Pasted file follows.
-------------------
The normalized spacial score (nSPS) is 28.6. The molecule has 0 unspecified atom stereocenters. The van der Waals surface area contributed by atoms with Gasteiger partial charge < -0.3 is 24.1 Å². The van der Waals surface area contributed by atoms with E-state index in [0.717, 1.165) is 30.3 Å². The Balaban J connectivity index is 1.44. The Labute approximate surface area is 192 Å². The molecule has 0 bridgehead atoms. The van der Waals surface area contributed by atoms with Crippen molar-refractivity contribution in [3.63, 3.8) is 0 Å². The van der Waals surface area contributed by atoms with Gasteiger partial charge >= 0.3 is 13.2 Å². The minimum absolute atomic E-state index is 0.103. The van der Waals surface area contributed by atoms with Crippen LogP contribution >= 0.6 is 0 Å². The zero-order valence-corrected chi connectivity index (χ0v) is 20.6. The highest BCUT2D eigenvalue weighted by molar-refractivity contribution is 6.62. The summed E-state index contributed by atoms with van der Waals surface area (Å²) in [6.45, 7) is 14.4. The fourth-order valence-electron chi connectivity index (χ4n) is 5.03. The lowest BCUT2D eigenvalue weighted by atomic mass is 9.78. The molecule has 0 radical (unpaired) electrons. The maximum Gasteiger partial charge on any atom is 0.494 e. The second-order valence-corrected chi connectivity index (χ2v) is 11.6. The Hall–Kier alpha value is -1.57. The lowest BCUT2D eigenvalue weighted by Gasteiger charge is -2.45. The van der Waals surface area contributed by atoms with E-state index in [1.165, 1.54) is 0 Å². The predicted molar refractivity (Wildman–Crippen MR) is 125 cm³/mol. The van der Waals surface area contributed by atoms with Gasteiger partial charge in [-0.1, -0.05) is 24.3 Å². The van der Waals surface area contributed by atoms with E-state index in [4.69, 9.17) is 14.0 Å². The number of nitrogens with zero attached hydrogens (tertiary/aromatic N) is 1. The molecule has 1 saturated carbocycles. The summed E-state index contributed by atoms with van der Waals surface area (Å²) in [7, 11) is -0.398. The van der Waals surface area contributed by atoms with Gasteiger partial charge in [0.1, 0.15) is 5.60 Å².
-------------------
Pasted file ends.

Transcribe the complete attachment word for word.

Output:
The normalized spacial score (nSPS) is 28.6. The molecule has 0 unspecified atom stereocenters. The van der Waals surface area contributed by atoms with Gasteiger partial charge < -0.3 is 24.1 Å². The van der Waals surface area contributed by atoms with E-state index in [0.717, 1.165) is 30.3 Å². The Balaban J connectivity index is 1.44. The Labute approximate surface area is 192 Å². The molecule has 0 bridgehead atoms. The van der Waals surface area contributed by atoms with Crippen molar-refractivity contribution in [3.63, 3.8) is 0 Å². The van der Waals surface area contributed by atoms with Gasteiger partial charge >= 0.3 is 13.2 Å². The minimum absolute atomic E-state index is 0.103. The van der Waals surface area contributed by atoms with Crippen LogP contribution >= 0.6 is 0 Å². The zero-order valence-corrected chi connectivity index (χ0v) is 20.6. The highest BCUT2D eigenvalue weighted by molar-refractivity contribution is 6.62. The summed E-state index contributed by atoms with van der Waals surface area (Å²) in [6.45, 7) is 14.4. The fourth-order valence-electron chi connectivity index (χ4n) is 5.03. The lowest BCUT2D eigenvalue weighted by atomic mass is 9.78. The molecule has 0 radical (unpaired) electrons. The maximum Gasteiger partial charge on any atom is 0.494 e. The second-order valence-corrected chi connectivity index (χ2v) is 11.6. The Hall–Kier alpha value is -1.57. The lowest BCUT2D eigenvalue weighted by Gasteiger charge is -2.45. The van der Waals surface area contributed by atoms with E-state index in [1.165, 1.54) is 0 Å². The predicted molar refractivity (Wildman–Crippen MR) is 125 cm³/mol. The van der Waals surface area contributed by atoms with Gasteiger partial charge in [-0.1, -0.05) is 24.3 Å². The van der Waals surface area contributed by atoms with E-state index in [4.69, 9.17) is 14.0 Å². The number of nitrogens with zero attached hydrogens (tertiary/aromatic N) is 1. The molecule has 1 saturated carbocycles. The summed E-state index contributed by atoms with van der Waals surface area (Å²) in [7, 11) is -0.398. The van der Waals surface area contributed by atoms with Gasteiger partial charge in [0.1, 0.15) is 5.60 Å².